Sunday, May 29, 2011

Identity is More

A few months ago we got grades back for some assignment that wasn’t actually important.
My score was good, as it often is, but
That of the girl sitting next to me wasn’t.
“It’s just because you’re Asian,” she said,
Mocking me,
As if all credit went to my heritage
Instead of my brain.
As if I didn’t do that assignment, but rather
My ancestors did.  
As if effort wasn’t put into this project, and
I drew the A-grade idea out of my bloodline.
And it wasn’t worth my time to combat it, so
I laughed it off. Just once.

A few weeks ago I got invited to a party by people I didn’t actually care about.
The host said I should carpool some people to his place, but
I told him that I couldn’t drive.
“It’s just because you’re Asian,” he said,
Mocking me,
As if the DMV wouldn’t let me operate a car because of my almond eyes
Instead of my heart condition.
As if the reason why I couldn’t drive was not that I was unable to reach the office, but rather
That I was unable to reach the pedals.
As if my inability to drive came from my race, and
I was bound to fail since my conception.
And it wasn’t worth my time to combat it, so
I laughed it off. Just once.

But once turned into a hundred times and
I couldn’t stand it anymore, so
I contested it. Just once.
But then once turned into a thousand times and
I grew weary of fighting, so
I ignored it. Forever.

A few days ago I was talking to people about something I don’t actually remember.
I may have giggled in a high-pitched voice, or put up a peace sign in a picture, or nothing at all, but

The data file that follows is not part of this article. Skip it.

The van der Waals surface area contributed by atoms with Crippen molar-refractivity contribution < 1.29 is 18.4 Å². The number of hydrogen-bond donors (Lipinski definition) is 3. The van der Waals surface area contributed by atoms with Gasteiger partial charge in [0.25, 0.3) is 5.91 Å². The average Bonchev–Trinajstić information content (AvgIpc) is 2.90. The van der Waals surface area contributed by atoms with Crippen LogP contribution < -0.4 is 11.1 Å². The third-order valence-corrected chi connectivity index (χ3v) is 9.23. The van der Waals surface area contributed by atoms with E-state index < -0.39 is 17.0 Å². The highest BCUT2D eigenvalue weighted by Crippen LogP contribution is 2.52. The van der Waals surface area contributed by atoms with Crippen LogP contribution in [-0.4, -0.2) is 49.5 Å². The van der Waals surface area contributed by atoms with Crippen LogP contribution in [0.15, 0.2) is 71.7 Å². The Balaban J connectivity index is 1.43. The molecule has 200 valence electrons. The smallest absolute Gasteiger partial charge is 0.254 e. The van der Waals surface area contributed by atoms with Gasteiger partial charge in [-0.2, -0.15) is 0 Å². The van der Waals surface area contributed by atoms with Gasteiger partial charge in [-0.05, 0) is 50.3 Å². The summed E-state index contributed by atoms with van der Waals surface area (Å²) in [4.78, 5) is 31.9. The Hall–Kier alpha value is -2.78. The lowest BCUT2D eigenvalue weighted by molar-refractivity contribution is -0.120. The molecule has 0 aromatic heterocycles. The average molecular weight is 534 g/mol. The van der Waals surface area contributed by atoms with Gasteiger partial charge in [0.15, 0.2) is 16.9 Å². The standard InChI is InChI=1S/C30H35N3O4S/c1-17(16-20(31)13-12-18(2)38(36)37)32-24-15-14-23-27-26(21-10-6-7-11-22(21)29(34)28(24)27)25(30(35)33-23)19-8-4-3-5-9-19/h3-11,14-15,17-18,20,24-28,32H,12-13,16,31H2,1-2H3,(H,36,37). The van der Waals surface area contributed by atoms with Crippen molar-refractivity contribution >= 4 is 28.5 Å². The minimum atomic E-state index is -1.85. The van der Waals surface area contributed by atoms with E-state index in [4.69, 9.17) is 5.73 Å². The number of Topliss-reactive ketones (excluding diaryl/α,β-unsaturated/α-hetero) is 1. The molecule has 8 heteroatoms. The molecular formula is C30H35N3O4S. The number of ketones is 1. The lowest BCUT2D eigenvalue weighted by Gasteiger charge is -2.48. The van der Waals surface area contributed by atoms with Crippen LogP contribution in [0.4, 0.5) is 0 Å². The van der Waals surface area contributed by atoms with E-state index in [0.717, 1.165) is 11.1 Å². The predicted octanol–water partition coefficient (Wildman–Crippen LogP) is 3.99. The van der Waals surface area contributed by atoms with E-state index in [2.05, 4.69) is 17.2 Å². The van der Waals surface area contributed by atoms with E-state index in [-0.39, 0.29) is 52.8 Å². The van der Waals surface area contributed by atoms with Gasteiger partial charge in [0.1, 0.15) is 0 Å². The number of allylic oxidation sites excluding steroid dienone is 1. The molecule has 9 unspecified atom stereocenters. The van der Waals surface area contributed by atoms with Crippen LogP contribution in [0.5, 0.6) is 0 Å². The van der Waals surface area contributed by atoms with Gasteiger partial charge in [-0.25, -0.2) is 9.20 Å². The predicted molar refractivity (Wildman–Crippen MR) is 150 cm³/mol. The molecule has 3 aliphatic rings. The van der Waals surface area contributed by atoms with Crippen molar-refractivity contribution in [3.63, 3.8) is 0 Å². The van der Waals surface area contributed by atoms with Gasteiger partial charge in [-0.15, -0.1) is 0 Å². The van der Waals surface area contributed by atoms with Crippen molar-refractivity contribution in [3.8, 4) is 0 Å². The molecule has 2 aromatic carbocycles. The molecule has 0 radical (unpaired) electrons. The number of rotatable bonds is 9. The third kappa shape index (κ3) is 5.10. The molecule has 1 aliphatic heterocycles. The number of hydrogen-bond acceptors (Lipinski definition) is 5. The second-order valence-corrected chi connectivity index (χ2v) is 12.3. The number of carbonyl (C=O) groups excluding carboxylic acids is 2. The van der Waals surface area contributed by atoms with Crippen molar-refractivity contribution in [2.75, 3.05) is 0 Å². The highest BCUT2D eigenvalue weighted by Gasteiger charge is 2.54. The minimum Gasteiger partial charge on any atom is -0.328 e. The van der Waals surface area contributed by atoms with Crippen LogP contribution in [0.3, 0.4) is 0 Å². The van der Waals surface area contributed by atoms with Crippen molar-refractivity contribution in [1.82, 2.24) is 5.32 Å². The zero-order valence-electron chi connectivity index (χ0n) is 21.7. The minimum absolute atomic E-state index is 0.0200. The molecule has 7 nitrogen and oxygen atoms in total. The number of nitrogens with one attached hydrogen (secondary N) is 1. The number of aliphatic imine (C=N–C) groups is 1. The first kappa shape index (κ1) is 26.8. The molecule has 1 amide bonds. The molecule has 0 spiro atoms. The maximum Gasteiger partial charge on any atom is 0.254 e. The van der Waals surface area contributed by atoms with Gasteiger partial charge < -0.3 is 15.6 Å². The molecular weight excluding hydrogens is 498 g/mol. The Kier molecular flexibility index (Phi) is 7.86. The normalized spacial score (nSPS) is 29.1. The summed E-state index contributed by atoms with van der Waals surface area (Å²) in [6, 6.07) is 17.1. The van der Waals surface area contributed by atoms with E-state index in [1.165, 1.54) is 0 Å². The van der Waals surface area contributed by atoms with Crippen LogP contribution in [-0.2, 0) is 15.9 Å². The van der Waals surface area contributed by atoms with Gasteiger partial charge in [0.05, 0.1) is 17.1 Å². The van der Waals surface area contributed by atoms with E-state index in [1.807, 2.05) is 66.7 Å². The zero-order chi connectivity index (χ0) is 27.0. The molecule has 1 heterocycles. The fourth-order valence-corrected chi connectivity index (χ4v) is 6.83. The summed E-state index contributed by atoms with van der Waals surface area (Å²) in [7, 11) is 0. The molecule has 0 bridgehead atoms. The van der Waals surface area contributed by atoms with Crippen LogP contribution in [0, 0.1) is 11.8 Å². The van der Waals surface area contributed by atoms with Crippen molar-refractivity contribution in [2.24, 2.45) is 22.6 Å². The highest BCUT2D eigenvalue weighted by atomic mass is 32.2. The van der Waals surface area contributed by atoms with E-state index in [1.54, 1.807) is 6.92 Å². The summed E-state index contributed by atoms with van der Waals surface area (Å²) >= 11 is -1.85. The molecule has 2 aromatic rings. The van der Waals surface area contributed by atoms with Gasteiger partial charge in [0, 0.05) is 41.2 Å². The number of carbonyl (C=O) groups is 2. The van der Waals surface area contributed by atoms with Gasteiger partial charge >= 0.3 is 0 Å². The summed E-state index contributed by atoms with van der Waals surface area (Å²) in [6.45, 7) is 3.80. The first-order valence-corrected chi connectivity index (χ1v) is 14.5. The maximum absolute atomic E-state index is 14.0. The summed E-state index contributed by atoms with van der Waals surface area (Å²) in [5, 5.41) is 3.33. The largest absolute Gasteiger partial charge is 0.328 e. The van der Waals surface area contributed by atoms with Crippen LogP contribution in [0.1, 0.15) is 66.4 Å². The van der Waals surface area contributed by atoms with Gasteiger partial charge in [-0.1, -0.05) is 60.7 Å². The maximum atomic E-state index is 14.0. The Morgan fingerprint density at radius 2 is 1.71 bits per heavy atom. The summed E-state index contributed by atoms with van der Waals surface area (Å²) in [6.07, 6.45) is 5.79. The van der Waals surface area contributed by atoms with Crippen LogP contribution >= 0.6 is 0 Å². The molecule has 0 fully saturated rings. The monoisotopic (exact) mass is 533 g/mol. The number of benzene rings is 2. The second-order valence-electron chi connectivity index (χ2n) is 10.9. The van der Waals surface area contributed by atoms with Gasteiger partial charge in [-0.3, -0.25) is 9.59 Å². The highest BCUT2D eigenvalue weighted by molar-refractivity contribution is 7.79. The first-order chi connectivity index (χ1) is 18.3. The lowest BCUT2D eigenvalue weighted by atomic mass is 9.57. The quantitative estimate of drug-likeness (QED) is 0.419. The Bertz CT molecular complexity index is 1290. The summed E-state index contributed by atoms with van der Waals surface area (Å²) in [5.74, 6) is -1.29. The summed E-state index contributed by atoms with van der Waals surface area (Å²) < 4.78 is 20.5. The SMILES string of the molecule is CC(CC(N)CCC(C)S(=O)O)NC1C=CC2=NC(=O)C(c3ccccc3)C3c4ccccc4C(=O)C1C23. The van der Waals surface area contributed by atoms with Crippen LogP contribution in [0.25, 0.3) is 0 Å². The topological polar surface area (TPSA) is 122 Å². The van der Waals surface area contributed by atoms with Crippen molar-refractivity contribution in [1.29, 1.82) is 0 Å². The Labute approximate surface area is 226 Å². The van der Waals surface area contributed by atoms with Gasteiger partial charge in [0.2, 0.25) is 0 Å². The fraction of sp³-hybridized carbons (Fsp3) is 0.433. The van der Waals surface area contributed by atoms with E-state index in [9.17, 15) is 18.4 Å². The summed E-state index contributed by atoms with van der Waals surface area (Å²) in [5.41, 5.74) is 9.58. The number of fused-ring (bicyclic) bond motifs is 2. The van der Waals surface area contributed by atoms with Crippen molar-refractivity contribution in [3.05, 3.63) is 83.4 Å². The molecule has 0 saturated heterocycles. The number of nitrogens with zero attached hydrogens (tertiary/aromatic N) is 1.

One of them just had to pick out a characteristic and use it.
“It’s just because you’re Asian,” they said,
Mocking me,
As if I grew up as the little Japanese girl with bangs cut straight that studied all day,
Instead of as a half-Filipino and half-Caucasian girl with my hair looking as crazy as I acted.
As if I’m not an emerging woman trying to establish her identity as an adult, but rather
That I am only entering my second decade and am already trying to seem five years younger.
As if I would become a “porcelain doll” submissive wife who marries a man for his money, and
I would never be confident and successful and marry for love.
And I realized that it was worth all the time in the world to combat it, so
I spoke up. For the first time, but not the last.

Because once turns into a hundred times and
Even though you can’t stand it anymore,
You can’t stop fighting.
Because one race doesn’t constitute a thousand stereotypes and
Even though you may fit one or two,
Your identity is more than your ethnicity.

Lauren A. Peña, George Fox University

Monday, May 23, 2011

Life of an Immigrant

- Submitted by Kamal Kaur, UC Davis


There’s an empty space in my history
Where the textbooks seem to turn away
From a vacant place where the truth should be

From eastern countries, immigrants would flee
To escape their governments’ false ways
And find hope in a land that was said to be free
(There’s an empty space in my history)

Here, farmers fought an unfair hierarchy
And laborers struggled for better pay
And should-be citizens stood before juries
Whose hum of bias drowned out every plea
(In the vacant place where the truth should be)

Still, fairness would win out, and finally
Our laws could let those slighted have their say
Then bombs fell from the air and suddenly
They shattered feelings of security
And fell upon countless families’ dreams
To express their pride in being Japanese
(There’s an empty space in my history)

But our students often fail to see
Their classrooms brush past these events each day
Claiming that, simply
They’re just too busy
(To fill the place where the truth should be)
And I wonder, how could we
Try to fit so many
Into one single story?

There’s an empty space in my history
It’s a family album cast away
It’s a people who won’t ever be
Invisible or lost to me

Let words cover this place where the truth will be.

- Ellen Labitzke